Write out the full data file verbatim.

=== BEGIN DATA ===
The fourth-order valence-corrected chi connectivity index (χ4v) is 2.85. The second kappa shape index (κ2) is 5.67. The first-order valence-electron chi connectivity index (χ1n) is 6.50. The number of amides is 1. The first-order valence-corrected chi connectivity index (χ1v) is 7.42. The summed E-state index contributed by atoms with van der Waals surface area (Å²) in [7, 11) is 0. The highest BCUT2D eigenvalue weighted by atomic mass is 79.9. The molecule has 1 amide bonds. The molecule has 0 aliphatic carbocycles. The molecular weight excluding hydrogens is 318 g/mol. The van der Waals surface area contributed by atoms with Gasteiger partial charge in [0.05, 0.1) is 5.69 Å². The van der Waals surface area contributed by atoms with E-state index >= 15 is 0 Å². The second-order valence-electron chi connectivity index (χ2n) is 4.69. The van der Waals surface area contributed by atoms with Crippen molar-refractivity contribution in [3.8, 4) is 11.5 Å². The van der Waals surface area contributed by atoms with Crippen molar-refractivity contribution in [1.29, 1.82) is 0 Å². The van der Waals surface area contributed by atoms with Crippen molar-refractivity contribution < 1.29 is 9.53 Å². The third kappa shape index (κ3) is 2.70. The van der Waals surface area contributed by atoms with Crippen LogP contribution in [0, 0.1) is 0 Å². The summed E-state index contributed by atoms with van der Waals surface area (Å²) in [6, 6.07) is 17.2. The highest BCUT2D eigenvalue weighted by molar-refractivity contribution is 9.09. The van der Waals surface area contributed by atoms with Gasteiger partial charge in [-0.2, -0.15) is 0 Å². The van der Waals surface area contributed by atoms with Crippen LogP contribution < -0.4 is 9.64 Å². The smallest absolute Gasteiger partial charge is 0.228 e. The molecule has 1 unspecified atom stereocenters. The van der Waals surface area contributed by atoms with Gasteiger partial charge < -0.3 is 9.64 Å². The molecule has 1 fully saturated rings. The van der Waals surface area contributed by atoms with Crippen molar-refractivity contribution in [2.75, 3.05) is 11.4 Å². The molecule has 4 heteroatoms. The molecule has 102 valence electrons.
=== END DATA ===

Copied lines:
The fourth-order valence-corrected chi connectivity index (χ4v) is 2.85. The second kappa shape index (κ2) is 5.67. The first-order valence-electron chi connectivity index (χ1n) is 6.50. The number of amides is 1. The first-order valence-corrected chi connectivity index (χ1v) is 7.42. The summed E-state index contributed by atoms with van der Waals surface area (Å²) in [7, 11) is 0. The highest BCUT2D eigenvalue weighted by atomic mass is 79.9. The molecule has 1 amide bonds. The molecule has 0 aliphatic carbocycles. The molecular weight excluding hydrogens is 318 g/mol. The van der Waals surface area contributed by atoms with Gasteiger partial charge in [0.05, 0.1) is 5.69 Å². The van der Waals surface area contributed by atoms with E-state index >= 15 is 0 Å². The second-order valence-electron chi connectivity index (χ2n) is 4.69. The van der Waals surface area contributed by atoms with Crippen molar-refractivity contribution in [3.8, 4) is 11.5 Å². The van der Waals surface area contributed by atoms with Crippen molar-refractivity contribution in [1.29, 1.82) is 0 Å². The van der Waals surface area contributed by atoms with Crippen molar-refractivity contribution < 1.29 is 9.53 Å². The third kappa shape index (κ3) is 2.70. The van der Waals surface area contributed by atoms with Crippen LogP contribution in [0, 0.1) is 0 Å². The summed E-state index contributed by atoms with van der Waals surface area (Å²) in [6, 6.07) is 17.2. The highest BCUT2D eigenvalue weighted by molar-refractivity contribution is 9.09. The van der Waals surface area contributed by atoms with Gasteiger partial charge in [-0.2, -0.15) is 0 Å². The van der Waals surface area contributed by atoms with Crippen LogP contribution < -0.4 is 9.64 Å². The smallest absolute Gasteiger partial charge is 0.228 e. The molecule has 1 unspecified atom stereocenters. The van der Waals surface area contributed by atoms with Gasteiger partial charge < -0.3 is 9.64 Å². The molecule has 1 fully saturated rings. The van der Waals surface area contributed by atoms with Crippen molar-refractivity contribution in [2.75, 3.05) is 11.4 Å². The molecule has 4 heteroatoms. The molecule has 102 valence electrons.